Founding Fathers - John Morton
Born: 1725 (Ridley Township, Pennsylvania)
Died: April 1, 1777 (Ridley Township, Pennsylvania)
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Many details of John Morton's life have faded into the misty obscurity of history, including the exact date of his birth, but we know that he was born along the Delaware River just outside of Philadelphia at some point in 1725. He never knew his father, a Finnish man named Johan Marttinen who had anglicized it to John Morton, because he died the same year (likely before the baby's birth). Although John's mother, Mary, did not provide him with formal schooling she did see to it that he had an education. Young John was taught at home by an English surveyor by the name of John Sketchley, who eventually married Mary and became the boy's stepfather in 1732. Having learned basic skills as well as his new father's trade, John was noted for his intelligence and hard work, and soon prepared to set out on his own. At the age of 23 he married Ann Justis and the couple would have nine children together.
Working as a farmer and surveyor, John Morton's life was largely spent outside of the public eye until 1756 when he was elected to the Pennsylvania Assembly. The following year he became justice of the peace, but while his political positions occupied much of his attention for the next 20 years he maintained his home near Philadelphia. In 1765 Morton was chosen to represent Pennsylvania at the Stamp Act Congress, the first meeting of elected leaders to collectively address concerns of the colonies to the British. A year later he returned home and resigned his seat in the Assembly to serve as sheriff in his home county, a position he held until 1769. He was then immediately elected once again to the Assembly and eventually rose to the position of Speaker before he was chosen to attend the First Continental Congress in 1774, just 14 miles away from his home.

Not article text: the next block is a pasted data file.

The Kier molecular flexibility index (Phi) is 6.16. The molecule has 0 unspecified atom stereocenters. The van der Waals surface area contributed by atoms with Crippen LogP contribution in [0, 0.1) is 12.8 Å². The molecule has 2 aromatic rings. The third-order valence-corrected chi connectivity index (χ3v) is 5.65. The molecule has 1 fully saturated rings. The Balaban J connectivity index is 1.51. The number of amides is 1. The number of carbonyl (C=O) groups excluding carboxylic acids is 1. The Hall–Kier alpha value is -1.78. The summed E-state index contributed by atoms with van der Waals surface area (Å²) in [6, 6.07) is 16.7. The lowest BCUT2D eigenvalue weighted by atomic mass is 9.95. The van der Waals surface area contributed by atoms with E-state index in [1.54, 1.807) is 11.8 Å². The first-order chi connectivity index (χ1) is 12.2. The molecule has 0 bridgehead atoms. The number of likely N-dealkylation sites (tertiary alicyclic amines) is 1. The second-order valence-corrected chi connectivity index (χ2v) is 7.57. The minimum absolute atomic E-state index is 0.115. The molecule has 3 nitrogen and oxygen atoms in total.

In 1775 John Morton was one of five members of the Pennsylvania delegation to the Second Continental Congress, and was considered a moderate. Fellow delegate John Dickinson had championed the cause of extending an olive branch to King George III, while Benjamin Franklin was firmly convinced that freedom could only be achieved through independence. Morton was undecided and the delegation of the colony which hosted the gathering appeared to be stuck in a tie, right up until July 1 when he dramatically threw his support behind the vote to break away from the British. With Pennsylvania's support now assured, the Declaration was passed without any state's dissent. Morton soon began participating on the committee that drafted the Articles of Confederation and was elected as its chairman. Shortly after the Articles were written, but before they could be ratified, Morton suddenly fell ill from tuberculosis and passed away at his home. He became the first signer of the Declaration to die, less than a year after solidifying the Keystone State's important role in the struggle for independence.
The signature of John Morton can be found as the fourth name in the fourth column beneath the Declaration of Independence.